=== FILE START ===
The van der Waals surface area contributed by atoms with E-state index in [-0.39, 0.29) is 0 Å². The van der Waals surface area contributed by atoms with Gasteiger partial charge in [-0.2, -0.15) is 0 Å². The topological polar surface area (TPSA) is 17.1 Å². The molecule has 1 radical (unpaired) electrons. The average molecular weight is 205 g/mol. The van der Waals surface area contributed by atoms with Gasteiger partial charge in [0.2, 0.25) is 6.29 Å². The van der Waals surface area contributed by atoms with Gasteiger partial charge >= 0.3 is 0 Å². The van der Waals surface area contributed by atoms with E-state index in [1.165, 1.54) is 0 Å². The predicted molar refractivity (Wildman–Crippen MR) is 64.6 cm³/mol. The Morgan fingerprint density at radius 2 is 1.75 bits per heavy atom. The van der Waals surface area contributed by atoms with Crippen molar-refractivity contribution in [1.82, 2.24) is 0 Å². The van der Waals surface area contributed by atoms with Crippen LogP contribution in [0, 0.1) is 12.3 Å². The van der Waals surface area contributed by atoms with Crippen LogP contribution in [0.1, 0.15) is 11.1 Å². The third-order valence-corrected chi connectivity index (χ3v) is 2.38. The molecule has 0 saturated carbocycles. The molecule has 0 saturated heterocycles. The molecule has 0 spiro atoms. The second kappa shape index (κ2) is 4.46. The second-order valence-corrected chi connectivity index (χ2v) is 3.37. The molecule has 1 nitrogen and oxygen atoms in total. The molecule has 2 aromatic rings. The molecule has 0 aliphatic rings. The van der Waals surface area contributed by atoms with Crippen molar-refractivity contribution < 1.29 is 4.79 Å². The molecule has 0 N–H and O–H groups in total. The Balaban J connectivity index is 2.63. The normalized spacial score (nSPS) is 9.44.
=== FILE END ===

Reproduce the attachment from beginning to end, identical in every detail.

The van der Waals surface area contributed by atoms with E-state index in [-0.39, 0.29) is 0 Å². The van der Waals surface area contributed by atoms with Gasteiger partial charge in [-0.2, -0.15) is 0 Å². The topological polar surface area (TPSA) is 17.1 Å². The molecule has 1 radical (unpaired) electrons. The average molecular weight is 205 g/mol. The van der Waals surface area contributed by atoms with Gasteiger partial charge in [0.2, 0.25) is 6.29 Å². The van der Waals surface area contributed by atoms with Gasteiger partial charge >= 0.3 is 0 Å². The van der Waals surface area contributed by atoms with E-state index in [1.165, 1.54) is 0 Å². The predicted molar refractivity (Wildman–Crippen MR) is 64.6 cm³/mol. The Morgan fingerprint density at radius 2 is 1.75 bits per heavy atom. The van der Waals surface area contributed by atoms with Crippen molar-refractivity contribution in [1.82, 2.24) is 0 Å². The van der Waals surface area contributed by atoms with Crippen LogP contribution in [0, 0.1) is 12.3 Å². The van der Waals surface area contributed by atoms with Crippen LogP contribution in [0.1, 0.15) is 11.1 Å². The third-order valence-corrected chi connectivity index (χ3v) is 2.38. The molecule has 0 saturated carbocycles. The molecule has 0 saturated heterocycles. The molecule has 0 spiro atoms. The second kappa shape index (κ2) is 4.46. The second-order valence-corrected chi connectivity index (χ2v) is 3.37. The molecule has 1 nitrogen and oxygen atoms in total. The molecule has 2 aromatic rings. The molecule has 0 aliphatic rings. The van der Waals surface area contributed by atoms with Crippen molar-refractivity contribution < 1.29 is 4.79 Å². The molecule has 0 N–H and O–H groups in total. The Balaban J connectivity index is 2.63. The normalized spacial score (nSPS) is 9.44.